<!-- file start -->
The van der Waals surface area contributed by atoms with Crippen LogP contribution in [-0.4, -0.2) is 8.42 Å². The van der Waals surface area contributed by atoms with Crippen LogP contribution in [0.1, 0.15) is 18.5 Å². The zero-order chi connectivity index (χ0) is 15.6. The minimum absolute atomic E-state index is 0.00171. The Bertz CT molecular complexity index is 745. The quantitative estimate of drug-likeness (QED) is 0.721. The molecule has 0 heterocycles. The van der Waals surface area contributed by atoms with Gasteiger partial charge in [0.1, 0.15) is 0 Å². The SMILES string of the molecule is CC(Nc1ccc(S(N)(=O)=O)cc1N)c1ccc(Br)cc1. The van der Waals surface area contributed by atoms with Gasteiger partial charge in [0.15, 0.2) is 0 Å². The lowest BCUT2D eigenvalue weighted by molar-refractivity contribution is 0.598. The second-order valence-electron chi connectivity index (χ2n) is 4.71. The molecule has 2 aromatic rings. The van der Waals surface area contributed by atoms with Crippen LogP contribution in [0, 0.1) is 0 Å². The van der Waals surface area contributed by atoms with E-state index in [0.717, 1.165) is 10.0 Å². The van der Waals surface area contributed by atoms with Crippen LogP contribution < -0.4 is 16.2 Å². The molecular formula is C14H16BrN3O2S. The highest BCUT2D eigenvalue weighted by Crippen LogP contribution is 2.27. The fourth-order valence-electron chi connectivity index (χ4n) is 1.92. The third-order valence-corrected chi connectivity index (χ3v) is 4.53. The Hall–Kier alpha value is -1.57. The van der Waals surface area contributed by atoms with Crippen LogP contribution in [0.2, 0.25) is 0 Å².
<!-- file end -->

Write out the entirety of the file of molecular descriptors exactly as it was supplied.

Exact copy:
The van der Waals surface area contributed by atoms with Crippen LogP contribution in [-0.4, -0.2) is 8.42 Å². The van der Waals surface area contributed by atoms with Crippen LogP contribution in [0.1, 0.15) is 18.5 Å². The zero-order chi connectivity index (χ0) is 15.6. The minimum absolute atomic E-state index is 0.00171. The Bertz CT molecular complexity index is 745. The quantitative estimate of drug-likeness (QED) is 0.721. The molecule has 0 heterocycles. The van der Waals surface area contributed by atoms with Gasteiger partial charge in [0.1, 0.15) is 0 Å². The SMILES string of the molecule is CC(Nc1ccc(S(N)(=O)=O)cc1N)c1ccc(Br)cc1. The van der Waals surface area contributed by atoms with Gasteiger partial charge in [0.15, 0.2) is 0 Å². The lowest BCUT2D eigenvalue weighted by molar-refractivity contribution is 0.598. The second-order valence-electron chi connectivity index (χ2n) is 4.71. The molecule has 2 aromatic rings. The van der Waals surface area contributed by atoms with Crippen LogP contribution in [0, 0.1) is 0 Å². The van der Waals surface area contributed by atoms with E-state index in [0.717, 1.165) is 10.0 Å². The van der Waals surface area contributed by atoms with Crippen LogP contribution < -0.4 is 16.2 Å². The molecular formula is C14H16BrN3O2S. The highest BCUT2D eigenvalue weighted by Crippen LogP contribution is 2.27. The fourth-order valence-electron chi connectivity index (χ4n) is 1.92. The third-order valence-corrected chi connectivity index (χ3v) is 4.53. The Hall–Kier alpha value is -1.57. The van der Waals surface area contributed by atoms with Crippen LogP contribution in [0.2, 0.25) is 0 Å².